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9/11 Panel Wants Full Disclosure

As the commission probing the Sept. 11 terrorist attacks prepares for the crucial testimony of national security adviser Condoleezza Rice, its leaders say they don't expect the White House to order many changes to its final report.

Before it's made public, the report of the National Commission on Terrorist Attacks upon the United States — due in July — must be examined by government security specialists for possible security leaks.

Thomas Kean, the former New Jersey governor and chairman of the commission, says it's in no one's interests to have the report sitting around being leaked in pieces during the election season.

Commission Vice Chairman Lee Hamilton says that White House review is "one of the big remaining obstacles."

Hamilton says he's troubled by the administration's control over classified information — but he says the White House won't be allowed to "distort" the report by selective editing.

Both Kean and Hamilton spoke on NBC on Sunday, five days before Rice is supposed to appear before their panel to answer key questions about what the Bush administration did and didn't do in the months prior to the attacks.

The New York Times reports that some of the questions Rice faces may concern her public comments and leadership style. The newspaper reports that she often failed to mention terrorism in major speeches about foreign policy threats. And she delegated responsibility for counterterrorism to an aide.

Last week, the Washington Post reported that a speech Rice was due to give on Sept. 11, 2001 on security threats focused on missile defense, not al Qaeda, Osama bin Laden or Islamic terrorism. CBS News found that President Bush appears not to have mentioned bin Laden in any speech or public remark prior to Sept. 11.

Even harsh critics of Rice, like former counterterrorism director Richard Clarke, have said they do not believe the 2001 attacks could have been prevented.

But the commission's leaders aren't so sure.

"There are a lot of ifs; you can string together a whole bunch of ifs, and if things had broken right in all kinds of different ways, as the governor has identified, and frankly if you'd had a little luck, it probably could have been prevented," Hamilton said. Kean said late last year that he felt the attacks might have been prevented.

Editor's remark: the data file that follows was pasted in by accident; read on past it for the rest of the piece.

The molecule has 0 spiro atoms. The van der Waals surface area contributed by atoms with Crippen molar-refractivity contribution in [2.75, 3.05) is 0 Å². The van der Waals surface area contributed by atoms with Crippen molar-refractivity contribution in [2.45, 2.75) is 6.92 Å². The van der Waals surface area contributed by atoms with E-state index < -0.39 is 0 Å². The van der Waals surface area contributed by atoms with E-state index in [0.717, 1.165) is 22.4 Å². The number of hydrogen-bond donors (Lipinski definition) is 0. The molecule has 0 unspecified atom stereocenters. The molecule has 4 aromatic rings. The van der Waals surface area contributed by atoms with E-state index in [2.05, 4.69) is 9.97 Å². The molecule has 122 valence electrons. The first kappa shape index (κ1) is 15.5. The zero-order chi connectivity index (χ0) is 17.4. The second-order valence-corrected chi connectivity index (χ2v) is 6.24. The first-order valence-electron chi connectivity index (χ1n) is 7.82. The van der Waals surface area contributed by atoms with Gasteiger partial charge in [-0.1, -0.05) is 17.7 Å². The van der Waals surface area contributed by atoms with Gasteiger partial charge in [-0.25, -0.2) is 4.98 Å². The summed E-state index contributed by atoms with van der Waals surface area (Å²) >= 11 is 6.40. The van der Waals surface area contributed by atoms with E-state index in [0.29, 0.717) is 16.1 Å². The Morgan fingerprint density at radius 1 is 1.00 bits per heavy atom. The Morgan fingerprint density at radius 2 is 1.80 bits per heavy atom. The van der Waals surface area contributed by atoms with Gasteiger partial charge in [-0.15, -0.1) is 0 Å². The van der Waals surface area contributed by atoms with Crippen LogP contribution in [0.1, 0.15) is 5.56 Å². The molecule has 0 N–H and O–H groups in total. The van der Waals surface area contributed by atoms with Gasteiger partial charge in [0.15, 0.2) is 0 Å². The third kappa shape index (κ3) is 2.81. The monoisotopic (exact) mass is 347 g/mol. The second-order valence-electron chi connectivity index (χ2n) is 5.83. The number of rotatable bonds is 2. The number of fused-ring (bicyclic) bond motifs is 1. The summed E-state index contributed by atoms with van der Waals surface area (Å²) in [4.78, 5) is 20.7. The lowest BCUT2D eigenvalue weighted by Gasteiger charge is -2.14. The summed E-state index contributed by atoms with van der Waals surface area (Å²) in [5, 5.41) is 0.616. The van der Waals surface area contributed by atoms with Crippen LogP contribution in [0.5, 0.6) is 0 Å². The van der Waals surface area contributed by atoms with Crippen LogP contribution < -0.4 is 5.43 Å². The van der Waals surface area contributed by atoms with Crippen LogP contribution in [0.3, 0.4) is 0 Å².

But Bush adviser Karen Hughes told NBC: "I just don't think, based on everything I know, and I was there, that there was anything that anyone in government could have done to have put together the pieces before the horror of that day."

To help Rice defuse the attacks, some administration officials are urging that more White House papers be declassified, to show the mixed message the president was receiving about al Qaeda, reports CBS News Correspondent Jim Stewart. Perhaps this move would even take the sting out of the president's own words to an author: that he never felt any "sense of urgency" about al Qaeda until after Sept. 11, 2001.

Rice will need to answer how that happened, said former Democratic Sen. Bob Kerrey of Nebraska.

"Nineteen men with $350,000 defeated every single defensive mechanism we had up on the 11th of September, 2001, and they defeated it utterly," Kerrey said.

Rice also will be asked about ways to correct "what has gone wrong so badly," said a Republican commissioner, former Navy Secretary John Lehman.

"She's now got her mind focused on just what went wrong, and I want to hear her views on some of the things that we're going to do and be recommending to make fundamental changes," Lehman said. He appeared with Kerrey on CBS' Face the Nation.

The White House initially refused to allow Rice to testify in public, citing executive privilege that the administration said exempted presidential aides from having to answer to an outside body like the commission.

Under intense public pressure, the White House relented last week.

Newsweek reports that a staffer from Kean's commission faxed a photograph from November 1945 of presidential chief of staff Admiral William Leahy appearing before a special congressional panel investigating the attack on Pearl Harbor.

Accompanying the photo was a note saying the photo would be all over Washington in 24 hours if the White House didn't allow Rice to testify in public before the commission.

The White House denied that the photograph forced its hand.

Mr. Bush also agreed to testify, alongside Vice President Dick Cheney, but the session will be private, unsworn and unrecorded. The dual Bush-Cheney testimony, Kean said Sunday, was part of a deal with the White House.

"All things considered, maybe we would have rather to have them one at a time, but we don't see any problem with it, really," Kean said. "They promised us to give us the time we needed to get our questions answered, and if we have any problems, … we'll have follow-ups."

Kean said a date has been set for their appearance, but he would not disclose it. After Rice's appearance, the next scheduled public hearings are April 13-14 that will focus on failures in intelligence and law enforcement.